I told him that I was born in a house of ill-repute (but you know one of the fancy ones) and never found out which one of the women working there was my actual mother.  I told him how I was set to earning my keep at an early age, not in the way you think – cleaning, cooking, and running errands.  I told him on my sixteenth birthday they had a big celebration with a cake and presents and everything – that had never happened before.  And at the end the party when everything was nice and warm and rosy the fellow that owned the place declared that it was time for me to start working for real or to get the fuck out.

I told the commodore that I quickly found out how hard it is to make a living alone on the streets of Indlestacle. With nowhere to stay, no guaranteed meals, and no one looking out for me things had taken a turn.  But if I had learned one thing it’s that that a bit of flattery works on just about anyone.  I told him that I had lived by my wits, which is a nice way to say that I conned people.  I specialized in religious fakery, telling people what they wanted to hear and reinforcing what they wanted to believe. The Gods wanted people to be successful, but there were evil forces aligned against them. I could show them the way to the prosperity the Gods wanted them to have.

I told him about how doing this led to me to having an actual transformation of faith.  I had told people so often about the glory of the Gods that I started to believe it myself.  I joined to the church of Adariel as a novitiate but ended up not taking my final vows of priestesshood because I had fallen in love with the most wonderful boy in the world.  And when he died in the last war I thought that I would die myself, but when I didn’t I only became more convinced that the Gods had a plan for me and for everyone. 

I told him how I used my skills as a healer traveling from town to town helping in any way that I could.  It was a sappy story but that worked out well because the commodore was a sap.  I swear that he cried at one point.  He went on some long winded soliloquy about war and duty and this and that, I guess he was trying to say something about how great  I was for not hating him after the death of my fictional beau.  After talking for a long time and saying nothing he said that was all well and good but how was I able to organize an effective defense against his attack?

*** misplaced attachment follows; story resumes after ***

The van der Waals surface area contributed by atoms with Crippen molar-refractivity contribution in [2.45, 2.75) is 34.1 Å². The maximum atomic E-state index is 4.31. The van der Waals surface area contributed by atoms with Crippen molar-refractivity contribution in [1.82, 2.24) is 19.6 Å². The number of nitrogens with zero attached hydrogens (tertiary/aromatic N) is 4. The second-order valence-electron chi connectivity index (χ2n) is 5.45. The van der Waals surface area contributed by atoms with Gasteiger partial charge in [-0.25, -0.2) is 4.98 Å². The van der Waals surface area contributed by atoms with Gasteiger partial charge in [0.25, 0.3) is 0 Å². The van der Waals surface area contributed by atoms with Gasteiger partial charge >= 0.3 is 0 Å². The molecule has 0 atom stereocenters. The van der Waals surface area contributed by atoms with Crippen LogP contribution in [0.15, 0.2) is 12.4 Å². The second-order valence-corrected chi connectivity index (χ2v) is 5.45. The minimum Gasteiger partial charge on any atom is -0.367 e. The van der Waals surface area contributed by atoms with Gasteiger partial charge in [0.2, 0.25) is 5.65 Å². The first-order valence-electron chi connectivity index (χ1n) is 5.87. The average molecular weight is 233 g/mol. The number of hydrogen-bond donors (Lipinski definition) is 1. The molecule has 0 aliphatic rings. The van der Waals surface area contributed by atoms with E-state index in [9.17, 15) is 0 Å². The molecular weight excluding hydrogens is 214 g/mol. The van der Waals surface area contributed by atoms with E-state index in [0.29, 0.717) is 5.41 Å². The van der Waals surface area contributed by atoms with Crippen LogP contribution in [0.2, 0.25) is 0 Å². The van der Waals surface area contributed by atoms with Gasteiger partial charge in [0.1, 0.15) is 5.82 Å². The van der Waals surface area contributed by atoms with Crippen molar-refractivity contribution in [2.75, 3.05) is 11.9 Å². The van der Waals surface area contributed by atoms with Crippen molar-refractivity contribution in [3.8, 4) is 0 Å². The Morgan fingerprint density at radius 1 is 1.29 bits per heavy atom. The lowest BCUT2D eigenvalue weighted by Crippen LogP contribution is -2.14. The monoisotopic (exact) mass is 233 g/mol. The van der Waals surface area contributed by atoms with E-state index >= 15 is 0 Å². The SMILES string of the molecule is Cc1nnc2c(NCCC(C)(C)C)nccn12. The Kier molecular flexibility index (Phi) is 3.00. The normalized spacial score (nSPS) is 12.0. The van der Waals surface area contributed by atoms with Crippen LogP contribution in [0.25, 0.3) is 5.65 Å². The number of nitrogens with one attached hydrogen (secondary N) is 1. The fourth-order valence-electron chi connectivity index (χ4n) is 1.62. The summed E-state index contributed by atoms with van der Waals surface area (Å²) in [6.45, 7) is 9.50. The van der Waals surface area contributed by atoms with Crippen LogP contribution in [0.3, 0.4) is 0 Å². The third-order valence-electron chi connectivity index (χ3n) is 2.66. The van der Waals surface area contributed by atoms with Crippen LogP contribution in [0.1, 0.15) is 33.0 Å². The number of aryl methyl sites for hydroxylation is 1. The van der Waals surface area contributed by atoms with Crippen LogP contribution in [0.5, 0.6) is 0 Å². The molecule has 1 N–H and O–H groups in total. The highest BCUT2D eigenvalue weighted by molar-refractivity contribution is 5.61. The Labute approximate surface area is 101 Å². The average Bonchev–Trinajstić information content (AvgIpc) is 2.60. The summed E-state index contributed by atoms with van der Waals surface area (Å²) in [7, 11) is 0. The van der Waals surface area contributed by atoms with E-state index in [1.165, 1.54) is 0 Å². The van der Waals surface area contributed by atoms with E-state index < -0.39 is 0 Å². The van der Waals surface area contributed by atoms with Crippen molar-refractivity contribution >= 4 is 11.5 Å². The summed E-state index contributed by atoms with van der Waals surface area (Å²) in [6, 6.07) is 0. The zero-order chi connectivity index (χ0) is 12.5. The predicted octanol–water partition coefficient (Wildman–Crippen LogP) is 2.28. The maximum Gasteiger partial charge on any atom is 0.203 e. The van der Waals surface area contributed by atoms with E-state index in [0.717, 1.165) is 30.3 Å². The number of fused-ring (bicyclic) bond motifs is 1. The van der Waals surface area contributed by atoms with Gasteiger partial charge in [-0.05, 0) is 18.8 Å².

I dropped him a sassy wink, completely out of character for what I had been portraying him “Adariel helps those who help themselves.”

I don’t even really know what that was supposed to mean but he looked at me for a moment and then roared with laughter like it was the funniest joke ever told.  He pounded the table so hard that a fork flew onto the deck of the ship and his Halfling page had to scurry out and pick it up.  Probably a slave.  Ulpine isn’t civilized like the Kingdom, they have slavery there. 

I not only convinced him to let me go, I convinced him to let all of the survivors go.  The ones that hadn’t already been tossed overboard to the monstermen anyway.  After all the villagers were just defending their homes, they’re not even militiamen, so they’re not soldiers they’re just noncombatants really.  And the dwarfs, they were just at the wrong place at the wrong time, they didn’t even know what was going on.  The witch and the wizard were nowhere to be found, probably they had escaped with magical means.  Which begs the question of why they were fighting to defend the village in the first place of they had the means of getting away.